Both Park Lawn and PlotBox develop technological solutions to manage cemetery plot placement methods, using software to facilitate mapping of gravestones electronically. This software helps automate cemetery design plans and expedites managerial tasks. The lawsuit also states that Park Lawn planned to license the trade secrets in the software to others in the industry. This plan was eventually disrupted by the Chief Executive Officer of Park Lawn, who was allegedly feeding the trade secret information to PlotBox, which also tried to hire on Park Lawn’s Chief Technology Officer. Park Lawn sued under the Defend Trade Secrets Act (“DTSA”).
Continue Reading Cemetery Company’s Trade Secret Claims Survive Motion to Dismiss by Reasonable Interference of Misappropriation after CEO Fed Competitor Information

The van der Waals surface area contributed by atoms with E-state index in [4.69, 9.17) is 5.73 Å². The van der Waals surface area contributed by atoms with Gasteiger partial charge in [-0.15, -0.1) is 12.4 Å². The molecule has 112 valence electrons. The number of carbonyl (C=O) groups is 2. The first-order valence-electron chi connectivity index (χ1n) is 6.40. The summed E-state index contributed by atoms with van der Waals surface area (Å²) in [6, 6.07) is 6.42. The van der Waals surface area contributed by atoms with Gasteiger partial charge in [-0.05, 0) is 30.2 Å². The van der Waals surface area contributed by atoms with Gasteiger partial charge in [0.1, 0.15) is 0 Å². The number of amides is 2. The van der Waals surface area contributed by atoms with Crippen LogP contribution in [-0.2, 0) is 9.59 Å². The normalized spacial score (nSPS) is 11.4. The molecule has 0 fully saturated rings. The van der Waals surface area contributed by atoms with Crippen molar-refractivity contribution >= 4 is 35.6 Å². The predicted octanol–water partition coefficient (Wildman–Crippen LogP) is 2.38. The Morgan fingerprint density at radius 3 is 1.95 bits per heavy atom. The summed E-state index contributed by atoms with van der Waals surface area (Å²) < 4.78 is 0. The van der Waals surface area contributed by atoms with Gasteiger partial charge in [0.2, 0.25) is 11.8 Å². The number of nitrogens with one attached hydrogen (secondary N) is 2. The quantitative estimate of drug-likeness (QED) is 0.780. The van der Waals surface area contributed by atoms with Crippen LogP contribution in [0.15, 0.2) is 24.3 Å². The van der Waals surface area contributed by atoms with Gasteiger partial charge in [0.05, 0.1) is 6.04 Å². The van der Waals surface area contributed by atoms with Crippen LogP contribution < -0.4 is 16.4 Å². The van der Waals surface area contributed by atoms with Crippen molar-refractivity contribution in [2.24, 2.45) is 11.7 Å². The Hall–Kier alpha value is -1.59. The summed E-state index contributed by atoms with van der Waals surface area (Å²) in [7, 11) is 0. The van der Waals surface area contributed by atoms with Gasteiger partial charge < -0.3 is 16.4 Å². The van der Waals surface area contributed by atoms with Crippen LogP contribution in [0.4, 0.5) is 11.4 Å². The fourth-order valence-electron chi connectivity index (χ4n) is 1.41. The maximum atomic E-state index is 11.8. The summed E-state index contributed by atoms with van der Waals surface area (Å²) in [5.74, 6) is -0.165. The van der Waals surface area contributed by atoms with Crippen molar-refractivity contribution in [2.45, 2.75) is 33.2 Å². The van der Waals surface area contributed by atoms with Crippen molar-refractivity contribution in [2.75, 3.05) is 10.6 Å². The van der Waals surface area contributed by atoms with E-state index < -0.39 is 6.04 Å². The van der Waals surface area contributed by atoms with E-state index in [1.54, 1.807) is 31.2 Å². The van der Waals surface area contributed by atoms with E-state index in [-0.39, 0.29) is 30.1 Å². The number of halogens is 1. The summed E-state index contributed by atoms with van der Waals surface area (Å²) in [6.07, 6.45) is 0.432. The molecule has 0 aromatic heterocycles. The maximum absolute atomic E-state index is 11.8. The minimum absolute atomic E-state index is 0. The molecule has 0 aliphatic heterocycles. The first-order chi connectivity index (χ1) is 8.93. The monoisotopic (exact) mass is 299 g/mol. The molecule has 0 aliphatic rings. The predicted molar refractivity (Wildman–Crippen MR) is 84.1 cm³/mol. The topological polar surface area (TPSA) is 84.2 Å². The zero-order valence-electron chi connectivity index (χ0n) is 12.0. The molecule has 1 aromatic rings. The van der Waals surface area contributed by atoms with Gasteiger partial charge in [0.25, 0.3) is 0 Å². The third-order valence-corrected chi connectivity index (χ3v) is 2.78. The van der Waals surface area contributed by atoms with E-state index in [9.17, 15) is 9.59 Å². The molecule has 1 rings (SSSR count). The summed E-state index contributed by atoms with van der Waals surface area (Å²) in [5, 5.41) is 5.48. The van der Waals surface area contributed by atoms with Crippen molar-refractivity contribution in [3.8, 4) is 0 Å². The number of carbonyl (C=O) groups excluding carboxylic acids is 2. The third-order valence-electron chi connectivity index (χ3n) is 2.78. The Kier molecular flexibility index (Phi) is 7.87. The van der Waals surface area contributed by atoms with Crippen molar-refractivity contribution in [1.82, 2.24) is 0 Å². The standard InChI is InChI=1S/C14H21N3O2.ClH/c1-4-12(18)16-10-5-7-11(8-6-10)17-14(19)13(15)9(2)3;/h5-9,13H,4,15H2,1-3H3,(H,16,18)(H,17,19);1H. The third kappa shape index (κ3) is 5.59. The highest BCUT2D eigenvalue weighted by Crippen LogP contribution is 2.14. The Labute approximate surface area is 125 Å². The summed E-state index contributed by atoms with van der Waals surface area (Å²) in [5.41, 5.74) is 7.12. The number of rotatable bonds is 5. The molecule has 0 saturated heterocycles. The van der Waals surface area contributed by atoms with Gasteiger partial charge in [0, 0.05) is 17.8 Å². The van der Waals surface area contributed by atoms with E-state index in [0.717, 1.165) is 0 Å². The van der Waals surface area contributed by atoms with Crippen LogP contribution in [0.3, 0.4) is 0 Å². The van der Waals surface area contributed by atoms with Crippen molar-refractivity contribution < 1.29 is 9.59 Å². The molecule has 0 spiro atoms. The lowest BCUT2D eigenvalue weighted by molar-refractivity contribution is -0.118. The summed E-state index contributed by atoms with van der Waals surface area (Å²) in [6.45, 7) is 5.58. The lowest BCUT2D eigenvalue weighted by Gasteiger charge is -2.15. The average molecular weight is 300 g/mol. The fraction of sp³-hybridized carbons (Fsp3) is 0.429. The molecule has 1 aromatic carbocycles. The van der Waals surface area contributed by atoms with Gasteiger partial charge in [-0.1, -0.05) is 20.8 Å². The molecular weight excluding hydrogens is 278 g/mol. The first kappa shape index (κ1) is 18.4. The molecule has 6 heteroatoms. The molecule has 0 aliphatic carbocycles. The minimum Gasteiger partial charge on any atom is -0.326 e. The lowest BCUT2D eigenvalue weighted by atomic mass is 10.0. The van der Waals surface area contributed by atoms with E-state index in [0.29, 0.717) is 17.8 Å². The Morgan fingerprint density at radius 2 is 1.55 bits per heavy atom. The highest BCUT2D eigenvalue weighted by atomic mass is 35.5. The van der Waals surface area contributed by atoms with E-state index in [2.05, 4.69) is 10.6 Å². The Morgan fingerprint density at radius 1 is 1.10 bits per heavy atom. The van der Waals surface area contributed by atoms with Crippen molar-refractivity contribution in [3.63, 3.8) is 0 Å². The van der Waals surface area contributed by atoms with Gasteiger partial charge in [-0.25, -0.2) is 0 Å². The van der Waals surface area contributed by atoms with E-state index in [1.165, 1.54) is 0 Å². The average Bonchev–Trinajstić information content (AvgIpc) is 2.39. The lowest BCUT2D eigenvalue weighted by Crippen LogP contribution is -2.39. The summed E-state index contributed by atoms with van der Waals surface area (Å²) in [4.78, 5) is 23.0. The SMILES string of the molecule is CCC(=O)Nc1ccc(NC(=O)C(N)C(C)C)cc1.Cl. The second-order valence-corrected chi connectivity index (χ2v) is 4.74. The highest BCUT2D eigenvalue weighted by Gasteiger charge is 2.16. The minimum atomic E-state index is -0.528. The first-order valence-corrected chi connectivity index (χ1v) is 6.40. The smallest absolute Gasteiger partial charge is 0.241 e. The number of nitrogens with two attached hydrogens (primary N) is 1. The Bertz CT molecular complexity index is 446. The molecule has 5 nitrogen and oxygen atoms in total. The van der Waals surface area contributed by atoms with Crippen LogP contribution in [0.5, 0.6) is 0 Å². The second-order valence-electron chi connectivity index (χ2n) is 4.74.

On November 23rd, Pfizer filed a complaint against former employee Chun Xiao “Sherry” Li in a California federal court alleging that Li pilfered over 12,000 files worth of critical documents and trade secrets. U.S. District Judge Cathy Ann Bencivengo granted Pfizer’s motion for a temporary restraining order barring Li from using, disclosing or transmitting any confidential information or trade secrets owned by Pfizer, destroying or altering any of that information or destroying any devices storing the information. Li also must return any hard copy documents containing Pfizer’s confidential information or trade secrets, Judge Bencivengo said.

Hired as associate director of statistics in Pfizer’s global product development group at Pfizer’s facility in La Jolla, California in 2006, Li sought greener pastures at Xencor Inc. in 2021. Perhaps in the spirit of the upcoming holiday season, Li treated herself to a parting gift of what Pfizer calls its clinical “playbook.” Its complaint also cited misappropriation of documents containing operational goals, goals for various drugs including cancer drugs, clinical development plans and clinical trial techniques.